The Andamooka Tiger, is Cal the Stoner’s 15th Intricarved Grampians sandstone artwork and the most intricate in his body of work to date.
8,000 hours of intense concentration later and… Cal sculpted relentlessly for over three years. In February 2022 he completed The Andamooka Tiger.
There is nothing coincidental nor accidental about this sculpture! Each blow of the hammer and chisel is a minor study.
The form and feature of every stone is intently studied and hand crafted by the sculptor to serve it's place within the sculpture.
The year of the tiger!
He sculpted to portray a very specific moment in a tiger's natural time.
While relaxing on a large mossy rock, it is in the split second of being disturbed.
The tiger's claws have slid out, his top lips arch, muzzle crinkles and teeth bare into a snarl.
Cal started sculpting The Andamooka Tiger in the lively town of St Kilda in August 2018.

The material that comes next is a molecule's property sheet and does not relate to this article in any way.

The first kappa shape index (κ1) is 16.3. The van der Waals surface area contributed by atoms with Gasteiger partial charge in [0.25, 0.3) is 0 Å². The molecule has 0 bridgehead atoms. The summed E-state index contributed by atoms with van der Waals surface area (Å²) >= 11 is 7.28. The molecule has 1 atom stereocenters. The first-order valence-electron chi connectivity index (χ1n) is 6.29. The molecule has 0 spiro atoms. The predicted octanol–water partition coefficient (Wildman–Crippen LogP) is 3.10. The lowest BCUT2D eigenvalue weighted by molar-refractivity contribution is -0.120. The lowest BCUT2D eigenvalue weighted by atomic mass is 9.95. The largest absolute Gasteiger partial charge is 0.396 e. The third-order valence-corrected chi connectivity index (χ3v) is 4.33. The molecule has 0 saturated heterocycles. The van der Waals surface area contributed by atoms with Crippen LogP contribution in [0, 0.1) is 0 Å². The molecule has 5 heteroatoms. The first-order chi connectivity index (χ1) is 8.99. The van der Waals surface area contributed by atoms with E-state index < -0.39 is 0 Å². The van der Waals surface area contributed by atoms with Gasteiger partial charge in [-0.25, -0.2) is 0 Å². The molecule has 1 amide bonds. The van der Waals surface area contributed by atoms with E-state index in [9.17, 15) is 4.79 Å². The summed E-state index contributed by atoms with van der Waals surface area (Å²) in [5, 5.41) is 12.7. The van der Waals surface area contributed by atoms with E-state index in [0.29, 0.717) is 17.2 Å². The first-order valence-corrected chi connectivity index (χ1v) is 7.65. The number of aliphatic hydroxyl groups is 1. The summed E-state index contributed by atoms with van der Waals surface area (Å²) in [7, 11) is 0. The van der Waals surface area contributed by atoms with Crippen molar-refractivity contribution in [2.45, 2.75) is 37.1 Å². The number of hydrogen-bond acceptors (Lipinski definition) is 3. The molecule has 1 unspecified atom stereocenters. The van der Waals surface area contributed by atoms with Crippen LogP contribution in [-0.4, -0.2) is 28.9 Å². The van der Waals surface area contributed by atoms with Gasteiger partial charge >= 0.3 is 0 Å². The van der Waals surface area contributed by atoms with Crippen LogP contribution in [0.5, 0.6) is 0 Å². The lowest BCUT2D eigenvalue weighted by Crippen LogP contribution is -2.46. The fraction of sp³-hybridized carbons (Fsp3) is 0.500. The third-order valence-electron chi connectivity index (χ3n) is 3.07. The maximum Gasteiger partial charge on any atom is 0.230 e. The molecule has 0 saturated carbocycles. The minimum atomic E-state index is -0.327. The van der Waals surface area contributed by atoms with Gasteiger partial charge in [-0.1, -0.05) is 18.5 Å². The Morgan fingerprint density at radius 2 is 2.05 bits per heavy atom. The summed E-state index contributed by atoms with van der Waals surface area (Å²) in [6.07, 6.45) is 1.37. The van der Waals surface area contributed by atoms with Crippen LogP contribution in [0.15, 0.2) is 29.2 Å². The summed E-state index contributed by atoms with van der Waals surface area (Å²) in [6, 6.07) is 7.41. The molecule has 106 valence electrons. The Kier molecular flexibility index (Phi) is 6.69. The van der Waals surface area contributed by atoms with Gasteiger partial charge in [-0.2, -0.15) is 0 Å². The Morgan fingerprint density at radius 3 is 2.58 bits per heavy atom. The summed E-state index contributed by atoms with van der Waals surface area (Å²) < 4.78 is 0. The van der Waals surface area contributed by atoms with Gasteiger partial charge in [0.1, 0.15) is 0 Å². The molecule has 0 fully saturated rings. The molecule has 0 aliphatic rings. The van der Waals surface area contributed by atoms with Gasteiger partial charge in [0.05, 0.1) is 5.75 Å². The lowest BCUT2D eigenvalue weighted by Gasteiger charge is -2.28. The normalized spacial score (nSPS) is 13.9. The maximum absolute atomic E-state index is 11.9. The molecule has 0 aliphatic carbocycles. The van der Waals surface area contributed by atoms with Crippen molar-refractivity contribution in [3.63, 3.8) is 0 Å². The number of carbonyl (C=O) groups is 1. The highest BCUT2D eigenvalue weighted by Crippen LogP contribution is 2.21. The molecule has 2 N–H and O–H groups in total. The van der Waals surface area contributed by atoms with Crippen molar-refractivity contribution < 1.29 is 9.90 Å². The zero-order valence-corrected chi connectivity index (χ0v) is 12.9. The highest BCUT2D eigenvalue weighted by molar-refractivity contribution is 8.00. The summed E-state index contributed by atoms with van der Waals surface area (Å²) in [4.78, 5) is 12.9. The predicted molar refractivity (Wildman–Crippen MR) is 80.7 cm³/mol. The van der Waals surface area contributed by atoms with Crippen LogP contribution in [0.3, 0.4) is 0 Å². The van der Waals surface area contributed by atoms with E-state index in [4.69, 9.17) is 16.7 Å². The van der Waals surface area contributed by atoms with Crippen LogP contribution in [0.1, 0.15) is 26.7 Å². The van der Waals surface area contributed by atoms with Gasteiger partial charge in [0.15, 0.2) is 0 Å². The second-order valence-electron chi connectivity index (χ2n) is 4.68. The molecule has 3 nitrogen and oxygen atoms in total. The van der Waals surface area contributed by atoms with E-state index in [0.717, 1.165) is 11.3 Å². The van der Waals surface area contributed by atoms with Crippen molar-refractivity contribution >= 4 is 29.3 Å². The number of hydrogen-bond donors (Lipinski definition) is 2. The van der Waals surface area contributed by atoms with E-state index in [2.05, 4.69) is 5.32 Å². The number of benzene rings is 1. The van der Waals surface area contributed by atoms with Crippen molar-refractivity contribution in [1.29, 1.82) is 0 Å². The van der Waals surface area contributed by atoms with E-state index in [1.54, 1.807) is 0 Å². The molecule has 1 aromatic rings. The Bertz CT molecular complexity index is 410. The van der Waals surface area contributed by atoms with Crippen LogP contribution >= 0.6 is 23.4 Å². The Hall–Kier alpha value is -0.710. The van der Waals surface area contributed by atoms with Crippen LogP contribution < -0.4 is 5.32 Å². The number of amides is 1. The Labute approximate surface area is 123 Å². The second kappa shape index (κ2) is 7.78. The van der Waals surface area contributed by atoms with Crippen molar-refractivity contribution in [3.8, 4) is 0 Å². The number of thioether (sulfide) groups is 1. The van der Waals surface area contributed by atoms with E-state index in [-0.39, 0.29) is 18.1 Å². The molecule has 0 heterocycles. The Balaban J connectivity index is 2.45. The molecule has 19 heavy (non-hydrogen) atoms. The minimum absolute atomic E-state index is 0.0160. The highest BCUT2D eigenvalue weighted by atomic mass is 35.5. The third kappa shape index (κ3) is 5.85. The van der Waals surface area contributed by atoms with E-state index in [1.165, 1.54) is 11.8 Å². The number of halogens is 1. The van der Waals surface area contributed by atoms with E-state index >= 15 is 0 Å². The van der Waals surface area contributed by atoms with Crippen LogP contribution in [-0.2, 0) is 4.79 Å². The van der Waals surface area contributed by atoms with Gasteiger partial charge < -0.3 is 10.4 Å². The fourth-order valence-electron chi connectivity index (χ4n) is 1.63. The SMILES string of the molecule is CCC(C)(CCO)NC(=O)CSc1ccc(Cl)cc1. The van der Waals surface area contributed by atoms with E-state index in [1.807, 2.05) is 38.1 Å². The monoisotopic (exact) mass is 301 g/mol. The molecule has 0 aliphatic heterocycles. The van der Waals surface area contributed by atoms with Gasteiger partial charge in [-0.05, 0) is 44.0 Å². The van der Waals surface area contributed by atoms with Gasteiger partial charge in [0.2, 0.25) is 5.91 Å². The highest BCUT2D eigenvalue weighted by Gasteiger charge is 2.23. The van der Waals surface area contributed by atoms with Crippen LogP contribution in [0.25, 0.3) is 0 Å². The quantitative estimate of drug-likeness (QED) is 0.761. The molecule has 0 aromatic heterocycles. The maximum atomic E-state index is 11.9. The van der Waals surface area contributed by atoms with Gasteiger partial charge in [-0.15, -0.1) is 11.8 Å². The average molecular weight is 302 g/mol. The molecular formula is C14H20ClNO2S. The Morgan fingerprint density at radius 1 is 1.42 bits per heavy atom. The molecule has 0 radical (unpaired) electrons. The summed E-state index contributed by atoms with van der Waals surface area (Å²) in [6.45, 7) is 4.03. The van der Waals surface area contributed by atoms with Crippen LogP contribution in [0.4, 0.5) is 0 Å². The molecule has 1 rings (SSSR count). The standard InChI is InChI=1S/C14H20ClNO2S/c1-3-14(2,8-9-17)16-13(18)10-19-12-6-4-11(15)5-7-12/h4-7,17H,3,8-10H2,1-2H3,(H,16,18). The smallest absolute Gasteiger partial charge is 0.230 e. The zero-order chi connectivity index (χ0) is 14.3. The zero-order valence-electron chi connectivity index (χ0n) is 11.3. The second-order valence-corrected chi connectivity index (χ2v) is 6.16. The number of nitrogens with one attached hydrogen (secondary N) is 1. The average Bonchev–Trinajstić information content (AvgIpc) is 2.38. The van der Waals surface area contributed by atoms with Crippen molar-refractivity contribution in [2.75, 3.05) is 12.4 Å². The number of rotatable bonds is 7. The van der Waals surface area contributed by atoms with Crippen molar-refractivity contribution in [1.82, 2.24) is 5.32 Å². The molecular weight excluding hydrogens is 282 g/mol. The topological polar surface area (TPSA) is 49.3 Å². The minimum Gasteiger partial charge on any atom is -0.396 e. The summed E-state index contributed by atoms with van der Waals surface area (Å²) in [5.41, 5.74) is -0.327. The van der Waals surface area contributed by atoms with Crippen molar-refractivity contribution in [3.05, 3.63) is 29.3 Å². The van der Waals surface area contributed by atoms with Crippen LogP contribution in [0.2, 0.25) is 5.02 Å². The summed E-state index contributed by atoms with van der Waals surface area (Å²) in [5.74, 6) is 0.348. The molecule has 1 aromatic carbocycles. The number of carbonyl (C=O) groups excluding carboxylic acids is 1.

A move was made in March 2019 to the outback opal mining town of Andamooka. Here the sculpture began it’s metamorphosis into an Andamooka opal clawed, toothed, eyed and tail tipped intricarved stone sculpture.
No stones are a thin facade like a tile. Every stone has depth and strength. What’s seen of a stone might be small, but it goes in the depth of 80mm or 3 inches.
Drawing on the artisan trade of dry stone. Cal is able to deliberately create stone artworks that tell their own story.
The tiger features; rainbow matrix claws and tail tip, matrix opal teeth and pupils, honey matrix opal eyes and a black matrix opal nose. Observing the aptly named rainbow matrix opal. Movement of your gaze or changes in light can ignite a display of vivid flashing colour. The rainbow seemingly plays across the stone. A spectrum of light energy.
Sculptor's log, January 2022
Rory and The Andamooka Tiger compare paws
Cal shapes the striped chest detail
The structural metal base and rough skeleton were welded together by friend and collaborator, Duncan Felton. Sculpting commenced at The Theatre Research Institute warehouse in Williamstown, Victoria.